Makers: The New Industrial Revolution
Chris Anderson's new book has me excited. I just started reading it yesterday, but I'm already stoked about the possibilities of Makers (referring to the people themselves, not just the book title). Anderson talks about the fact that we are all makers, to some extent (in the same way that we are creative at one level or another). Some of us are creative in technical fields, while some may be makers in gardens, in the kitchen, in art. We all have that drive and ability to make, or create, something.
In particular, the book Makers: The New Industrial Revolution is a discussion about the culture popping up around 3D printing. I've written about 3D printing before (3D-Printed Guitars and a World of Possibilities), but my focus has been on how amazing the technology is on purely an abstract level. I haven't given the tech in-depth thought as to how deeply it can affect our struggling economy.
Anderson, the editor of Wired magazine, does see the connection. Describing how manufacturing jobs have by and large disappeared from Western culture, Anderson writes that makers - individuals who design products on their desktops in their homes and offices - are the manufacturers of the future. Today's makers can print off a few prototypes of a new design and then mass produce that same product in the same week.
Just think about that for a second.
The manufacturing process used to be (and in many companies, still is by necessity) a cumbersome task where designs have to be reviewed countless times before even creating the first prototype. Then, finding a model that everyone can agree upon will require countless more iterations. Again, this isn't always a bad thing. I would prefer my vehicle to have been thoroughly tested before I load my family up to travel halfway across the country for the holidays.
But, not every product needs such an extensive lead time. And that's where 3D printing can really change things.
The craziest thing about all of this is that you can jump in this "maker" space right now, provided you have the time to get up to speed on the technology. You can go and find open-source designs for all sorts of products and print them now. If you understand the process of how the item could function more efficiently, you could even submit your own modifications to the guide and allows others to download your concepts.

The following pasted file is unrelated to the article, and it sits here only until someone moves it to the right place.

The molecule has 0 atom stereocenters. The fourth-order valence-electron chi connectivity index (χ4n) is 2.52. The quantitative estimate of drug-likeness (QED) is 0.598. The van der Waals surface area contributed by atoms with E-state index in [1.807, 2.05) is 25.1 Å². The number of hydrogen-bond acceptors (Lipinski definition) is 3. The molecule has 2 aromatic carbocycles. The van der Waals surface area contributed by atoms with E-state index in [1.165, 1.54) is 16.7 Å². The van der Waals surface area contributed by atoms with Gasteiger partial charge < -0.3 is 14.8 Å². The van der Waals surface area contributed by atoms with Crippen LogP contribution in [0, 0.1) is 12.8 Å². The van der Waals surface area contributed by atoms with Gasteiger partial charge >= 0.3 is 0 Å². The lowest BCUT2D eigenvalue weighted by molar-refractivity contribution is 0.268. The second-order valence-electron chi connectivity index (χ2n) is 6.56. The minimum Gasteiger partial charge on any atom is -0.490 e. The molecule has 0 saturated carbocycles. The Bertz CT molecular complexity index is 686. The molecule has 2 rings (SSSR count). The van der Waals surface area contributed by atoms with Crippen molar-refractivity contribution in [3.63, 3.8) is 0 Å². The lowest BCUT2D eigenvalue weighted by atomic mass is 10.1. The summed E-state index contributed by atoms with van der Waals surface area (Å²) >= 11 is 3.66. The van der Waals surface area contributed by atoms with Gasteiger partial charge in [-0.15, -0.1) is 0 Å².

It's DIY on a digital-made-real level.
From the Screen to "Real-Life"
Anderson talks about the concept of "atoms and bits" - meaning the stuff of the real world versus our digital world. 3D printing is a leap from the wide-open realms of digital into the real. Whatever you can dream up and design, you can print. (I'm sure that's not totally true, but you can print a house in 20 hours!)
Yes, there are consequences to such freedoms. We'll have to find ways to deal with the negative issues that can arise (cheap knockoffs of reputable brands, illegal items printed, etc.). I don't want to gloss over the issues here because we will have to consider what could happen carefully.
But, there are many amazing benefits to consider for this technology, as well. What excites me is that this culture is already moving ahead at such a rapid pace, and it's doing so under an open-source philosophy. Just this morning, I found a design for a remote control plane that you can print up. You'll have to pay printing costs, and you'll need to get a small motor to accompany the raw assembly parts, but the design itself is free. The intellectual property of this creation is yours to have.
Not all IP will be free in the coming years, and I don't even think that it should be. But think how much we benefited from having the Mozilla Firefox browser. Internet users frustrated with the experience of Microsoft's Internet Explorer finally had an option. Google Chrome came along and addressed many of the same concerns as the Mozilla community did, but that innovation from a huge company came after a community took it upon itself to create an alternative.
The power of the people.
We can't be naive about this technology. There are very real concerns. But, as with any exciting advance, we can't dwell on the negative so much that we miss out on an amazing opportunity to grow.
Check out Makers: The New Industrial Revolution on Amazon (affiliate link), or find it at the library like I did. I'll be talking about the book more on my Twitter and Google+ accounts, so give me a shout if you're interested in discussing it further. I can't wait to see where this goes.